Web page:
How Do Manifolds Work?

It goes without saying that generators and engines are complex machines with numerous interconnecting components. The manifold is a key element within an engine, and many cite them as being the lungs of the machine.

Ensuring that all components, including the manifolds, are in full working order is an essential part of generator servicing and maintenance. Here, we unravel some of the mysteries hidden within an engine and take a look at what manifolds are and how they work.


What are Intake Manifolds?

Intake or inlet manifolds feed into an engine to facilitate the flow of air to ensure that the combustion cycle takes place properly.

How Do They Work?

These manifolds are usually made from a series of four connecting tubes known as runners. These runners take air from the main component of the manifold, known as the plenum, and distribute it into each cylinder within the engine. Without the right amount of oxygen, an engine could not run properly, and combustion could not take place.

Manifolds work in conjunction with the air intake, throttle body and fuel delivery system to make sure that the appropriate amount of air and fuel is being burned in the engine.

After air travels to the intake and throttle body, the plenum distributes it equally between the runners. Low pressure is created in the cylinders when the intake stroke moves the piston – this means that the highly pressurised air in the runners is sucked into the cylinders. This process will happen continuously, supplying air to the right places, until the engine is switched off.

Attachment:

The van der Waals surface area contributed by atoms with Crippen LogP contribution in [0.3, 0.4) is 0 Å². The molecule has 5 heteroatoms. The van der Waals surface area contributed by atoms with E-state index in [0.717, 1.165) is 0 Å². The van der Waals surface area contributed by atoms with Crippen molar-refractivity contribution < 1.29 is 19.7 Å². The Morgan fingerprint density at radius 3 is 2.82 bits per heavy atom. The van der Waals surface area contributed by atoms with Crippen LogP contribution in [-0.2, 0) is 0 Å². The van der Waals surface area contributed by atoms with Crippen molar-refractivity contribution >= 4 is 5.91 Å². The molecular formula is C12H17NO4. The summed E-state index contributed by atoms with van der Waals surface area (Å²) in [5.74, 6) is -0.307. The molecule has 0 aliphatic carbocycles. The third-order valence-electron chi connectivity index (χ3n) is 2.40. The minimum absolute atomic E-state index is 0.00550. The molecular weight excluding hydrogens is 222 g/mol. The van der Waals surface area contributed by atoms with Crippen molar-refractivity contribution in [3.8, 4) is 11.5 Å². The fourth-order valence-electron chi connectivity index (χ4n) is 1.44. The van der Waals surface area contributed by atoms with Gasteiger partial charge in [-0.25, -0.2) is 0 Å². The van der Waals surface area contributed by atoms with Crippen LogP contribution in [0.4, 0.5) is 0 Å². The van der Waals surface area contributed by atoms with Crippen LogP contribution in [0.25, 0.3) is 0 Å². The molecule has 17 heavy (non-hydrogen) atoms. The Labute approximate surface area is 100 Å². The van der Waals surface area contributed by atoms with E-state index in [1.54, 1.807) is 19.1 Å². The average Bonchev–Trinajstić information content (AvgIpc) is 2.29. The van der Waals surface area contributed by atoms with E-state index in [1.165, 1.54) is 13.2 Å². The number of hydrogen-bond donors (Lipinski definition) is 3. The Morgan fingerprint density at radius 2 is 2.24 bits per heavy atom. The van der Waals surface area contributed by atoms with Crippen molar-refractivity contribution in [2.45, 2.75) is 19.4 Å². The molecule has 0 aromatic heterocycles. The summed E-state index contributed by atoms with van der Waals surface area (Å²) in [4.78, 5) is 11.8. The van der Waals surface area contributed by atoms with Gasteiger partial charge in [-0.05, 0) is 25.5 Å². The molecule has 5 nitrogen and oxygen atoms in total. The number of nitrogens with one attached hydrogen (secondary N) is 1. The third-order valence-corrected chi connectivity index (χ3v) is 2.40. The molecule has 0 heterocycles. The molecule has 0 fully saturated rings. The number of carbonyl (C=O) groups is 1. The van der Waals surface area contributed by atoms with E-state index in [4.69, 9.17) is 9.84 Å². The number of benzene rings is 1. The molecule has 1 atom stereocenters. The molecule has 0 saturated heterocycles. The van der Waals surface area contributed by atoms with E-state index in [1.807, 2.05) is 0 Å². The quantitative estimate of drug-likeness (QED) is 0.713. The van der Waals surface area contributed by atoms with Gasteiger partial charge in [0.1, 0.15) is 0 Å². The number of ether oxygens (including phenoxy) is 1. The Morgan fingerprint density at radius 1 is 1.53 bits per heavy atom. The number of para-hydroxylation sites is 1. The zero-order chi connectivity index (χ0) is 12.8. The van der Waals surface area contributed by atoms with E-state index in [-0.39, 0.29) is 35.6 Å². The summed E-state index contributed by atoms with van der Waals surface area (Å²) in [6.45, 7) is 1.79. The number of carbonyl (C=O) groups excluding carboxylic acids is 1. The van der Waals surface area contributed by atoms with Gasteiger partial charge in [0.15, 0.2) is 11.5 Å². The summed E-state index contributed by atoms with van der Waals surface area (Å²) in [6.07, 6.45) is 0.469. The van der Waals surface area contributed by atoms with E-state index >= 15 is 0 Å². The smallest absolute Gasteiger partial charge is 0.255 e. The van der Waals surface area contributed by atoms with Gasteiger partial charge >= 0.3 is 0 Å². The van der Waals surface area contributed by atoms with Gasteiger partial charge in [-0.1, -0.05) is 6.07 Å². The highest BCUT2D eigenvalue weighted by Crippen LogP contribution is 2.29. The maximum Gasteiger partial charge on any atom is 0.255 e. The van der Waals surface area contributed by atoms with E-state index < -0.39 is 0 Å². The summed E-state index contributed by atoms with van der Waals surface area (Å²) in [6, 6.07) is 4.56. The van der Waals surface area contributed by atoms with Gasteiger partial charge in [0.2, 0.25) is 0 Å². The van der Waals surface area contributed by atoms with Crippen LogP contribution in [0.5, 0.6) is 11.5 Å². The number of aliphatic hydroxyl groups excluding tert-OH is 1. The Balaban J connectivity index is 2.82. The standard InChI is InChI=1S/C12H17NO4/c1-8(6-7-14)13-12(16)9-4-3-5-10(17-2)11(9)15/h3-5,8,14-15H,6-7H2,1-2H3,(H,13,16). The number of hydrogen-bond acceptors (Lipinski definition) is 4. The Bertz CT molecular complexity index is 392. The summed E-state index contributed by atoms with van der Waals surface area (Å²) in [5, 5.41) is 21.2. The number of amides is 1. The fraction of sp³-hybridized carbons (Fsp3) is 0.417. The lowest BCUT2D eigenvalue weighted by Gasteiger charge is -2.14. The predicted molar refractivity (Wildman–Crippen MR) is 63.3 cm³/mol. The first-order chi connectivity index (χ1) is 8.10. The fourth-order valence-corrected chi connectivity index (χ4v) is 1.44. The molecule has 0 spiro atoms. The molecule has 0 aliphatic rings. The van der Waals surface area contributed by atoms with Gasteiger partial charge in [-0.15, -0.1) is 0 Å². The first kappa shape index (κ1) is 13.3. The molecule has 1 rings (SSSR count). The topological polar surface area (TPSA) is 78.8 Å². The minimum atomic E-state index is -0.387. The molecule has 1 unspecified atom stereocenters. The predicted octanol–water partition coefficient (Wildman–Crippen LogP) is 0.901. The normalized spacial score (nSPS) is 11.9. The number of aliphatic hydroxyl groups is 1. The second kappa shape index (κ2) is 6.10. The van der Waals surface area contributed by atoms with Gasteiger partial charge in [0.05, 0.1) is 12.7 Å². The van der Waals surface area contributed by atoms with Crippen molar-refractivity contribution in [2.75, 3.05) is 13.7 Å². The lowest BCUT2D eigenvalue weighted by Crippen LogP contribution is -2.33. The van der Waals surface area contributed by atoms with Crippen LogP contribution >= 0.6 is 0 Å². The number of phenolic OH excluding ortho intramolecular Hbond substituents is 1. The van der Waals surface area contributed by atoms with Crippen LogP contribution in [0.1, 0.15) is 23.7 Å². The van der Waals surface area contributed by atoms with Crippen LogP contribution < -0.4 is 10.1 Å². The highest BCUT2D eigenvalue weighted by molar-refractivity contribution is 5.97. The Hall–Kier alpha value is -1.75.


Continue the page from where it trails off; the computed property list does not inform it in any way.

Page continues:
How Do Manifolds Work?

How Manifolds Can Influence Engine Performance

The size and number of runners will affect how an engine performs. Larger car engines designed for increased performance will have more cylinders for the manifolds to feed into. More expansive plenums and runners will allow for better, more efficient airflow.

With a smaller single-cylinder generator engine, the intake manifold will only need to supply one cylinder. Thus, it will be smaller and less specialised.

Manifold Splits and Leaks

As with any other component within a complex piece of machinery, manifolds are not immune to experiencing problems.

It is fairly uncommon, but occasionally an intake manifold can split and develop a leak. If this happens, you may be able to hear an unusual hissing noise coming from the engine.

When a split occurs, it can mean excess air is sucked in through the crack because of the lower pressure inside the manifold. This means too much air is directed towards the cylinders, decreasing the amount of fuel in the cylinders and making combustion less efficient.

Smaller cracks and leaks can usually be repaired, but it can sometimes be better to replace the manifolds altogether.

If your generator’s engine has been running less efficiently, it could be down to a fault with the manifolds, though this can be a rare problem.

If you have noticed a drop in performance from your generators or if there is an obvious maintenance issue, why not contact our experienced team here at Edge Technology to see how we could help?